Combs, acquitted last week after a gun possession and bribery trial, was accused by Matthew "Scar" Allen of setting him up to be killed to keep him from testifying about the club shooting, in which three people were wounded, the transcript shows.
At the same time, Combs' lawyer Benjamin Brafman said, the rap mogul got a death threat by telephone at his office. He said the caller, found by Brafman's investigator, "gave us detailed information concerning a contract on Mr. Combs' life."
Brafman said court officers also spotted a man with a walkie-talkie who was heard telling someone about Combs' car, numbers of security agents, times they arrived and the courthouse entrances and exits they used.
Brafman also said the caller his investigator spoke to identified the man with the walkie-talkie at the courthouse as an acquaintance of Allen's.
The dueling murder plots, as Brafman termed them, were discussed out of the jury's presence during Combs' trial on March 14. The subject arose when the prosecutor complained about possible witness tampering.
It was Combs' confrontation with Allen in Club New York on Dec. 27, 1999, that led to the shooting that landed the rapper in court. Combs was leaving the club with then-girlfriend Jennifer Lopez when one of his crew bumped Allen.
After a brief exchange of insults, including someone throwing a wad of money in Combs' face, shots were fired and three people were wounded.
Combs, 31, and his bodyguard, Anthony "Wolf" Jones, 35, were arrested 11 blocks away after police found a gun in their Lincoln Navigator. Combs' rap protege Jamaal "Shyne" Barrow, 21, was arrested outside the club.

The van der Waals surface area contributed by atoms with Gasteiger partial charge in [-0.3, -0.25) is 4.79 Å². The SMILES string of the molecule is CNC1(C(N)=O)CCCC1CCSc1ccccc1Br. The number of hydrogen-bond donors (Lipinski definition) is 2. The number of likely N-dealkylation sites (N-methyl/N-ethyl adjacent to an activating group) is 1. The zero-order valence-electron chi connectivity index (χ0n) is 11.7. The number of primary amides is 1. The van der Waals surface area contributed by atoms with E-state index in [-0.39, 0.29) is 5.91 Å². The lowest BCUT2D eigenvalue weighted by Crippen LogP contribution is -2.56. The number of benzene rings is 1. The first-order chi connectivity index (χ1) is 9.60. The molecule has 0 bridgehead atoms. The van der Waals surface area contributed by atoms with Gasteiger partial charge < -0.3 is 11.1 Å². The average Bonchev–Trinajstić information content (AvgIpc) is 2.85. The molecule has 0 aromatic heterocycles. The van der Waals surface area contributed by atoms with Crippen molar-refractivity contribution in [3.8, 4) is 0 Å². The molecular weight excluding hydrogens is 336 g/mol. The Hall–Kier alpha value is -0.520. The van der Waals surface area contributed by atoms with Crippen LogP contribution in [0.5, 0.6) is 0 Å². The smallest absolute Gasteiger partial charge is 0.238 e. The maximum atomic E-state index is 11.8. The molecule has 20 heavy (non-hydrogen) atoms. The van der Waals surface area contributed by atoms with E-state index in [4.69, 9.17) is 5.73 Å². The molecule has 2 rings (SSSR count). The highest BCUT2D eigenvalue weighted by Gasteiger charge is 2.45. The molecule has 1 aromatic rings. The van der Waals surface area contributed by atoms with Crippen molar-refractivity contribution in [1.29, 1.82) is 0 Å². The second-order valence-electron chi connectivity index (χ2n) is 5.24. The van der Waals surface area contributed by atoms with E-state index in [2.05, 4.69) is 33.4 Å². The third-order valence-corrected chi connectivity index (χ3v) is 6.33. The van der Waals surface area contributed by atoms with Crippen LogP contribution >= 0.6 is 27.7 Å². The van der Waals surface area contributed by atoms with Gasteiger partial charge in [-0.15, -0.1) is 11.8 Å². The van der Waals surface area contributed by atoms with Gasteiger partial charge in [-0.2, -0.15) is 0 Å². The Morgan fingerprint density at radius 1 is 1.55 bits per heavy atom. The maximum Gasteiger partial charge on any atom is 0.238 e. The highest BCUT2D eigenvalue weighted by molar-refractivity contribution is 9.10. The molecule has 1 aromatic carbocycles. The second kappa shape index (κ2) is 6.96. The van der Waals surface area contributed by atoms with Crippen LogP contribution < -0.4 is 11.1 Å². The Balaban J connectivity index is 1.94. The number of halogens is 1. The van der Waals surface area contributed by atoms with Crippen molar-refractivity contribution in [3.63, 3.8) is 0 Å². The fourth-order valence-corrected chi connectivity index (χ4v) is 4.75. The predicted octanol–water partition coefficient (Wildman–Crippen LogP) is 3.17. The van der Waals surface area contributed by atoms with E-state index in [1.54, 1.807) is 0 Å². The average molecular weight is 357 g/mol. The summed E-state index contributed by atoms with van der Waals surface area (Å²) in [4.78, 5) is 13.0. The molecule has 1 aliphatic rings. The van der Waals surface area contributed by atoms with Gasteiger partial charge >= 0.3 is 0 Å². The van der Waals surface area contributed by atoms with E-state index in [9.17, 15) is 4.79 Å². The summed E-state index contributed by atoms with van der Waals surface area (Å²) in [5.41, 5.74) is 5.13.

Combs and Jones were acquitted of gun possession and a charge that they tried to bribe Combs' driver to claim ownership of the gun in the car.
Barrow was convicted of first-degree assault, reckless endangerment and gun possession. He faces up to 25 years in prison when State Supreme Court Justice Charles Solomon sentences him on April 16.
Assistant District Attorney Matthew Bogdanos said Allen told him that he believed Combs was trying to bribe him to keep him quiet but that he learned from an employee of the rap mogul that Combs was planning to kill him.
"He (Allen) told me that this man told him, Mr. Allen, that Mr. Combs had, in fact, put out a contract on Mr. Allen's life for $50,000," Bogdanos said. "He was even told how it would happen."
Bogdanos continued: "He (Allen) was told that he would be contacted again and told that he would be paid in order not to testify. He was told that he would be paid $250,000 and that a meeting would be arranged. ... He was told by this individual he (Allen) would be killed at that meeting."
The prosecutor said Allen then told him he would refuse to testify at Combs' tria because, while he might be able to take care of himself, he feared for the safety of his mother and the rest of his family.
Allen, jailed on unrelated charges, was not called to testify.
Brafman denied Thursday that Combs schemed to kill Allen.
"Anyone who suggests that Mr. Combs threatened anyone is simply making stuff up," he said. "The allegations are patently false."
He continued: "(Allen) didn't testify because he could negotiate a satisfactory agreement concerning his own criminal charges."
Brafman refused to comment on any alleged plot to kill Combs.
After the sidebar conference, State Supreme Court Justice Charles Solomon sealed the record until after the verdict at Brafman's request.
By SAMUEL MAULL
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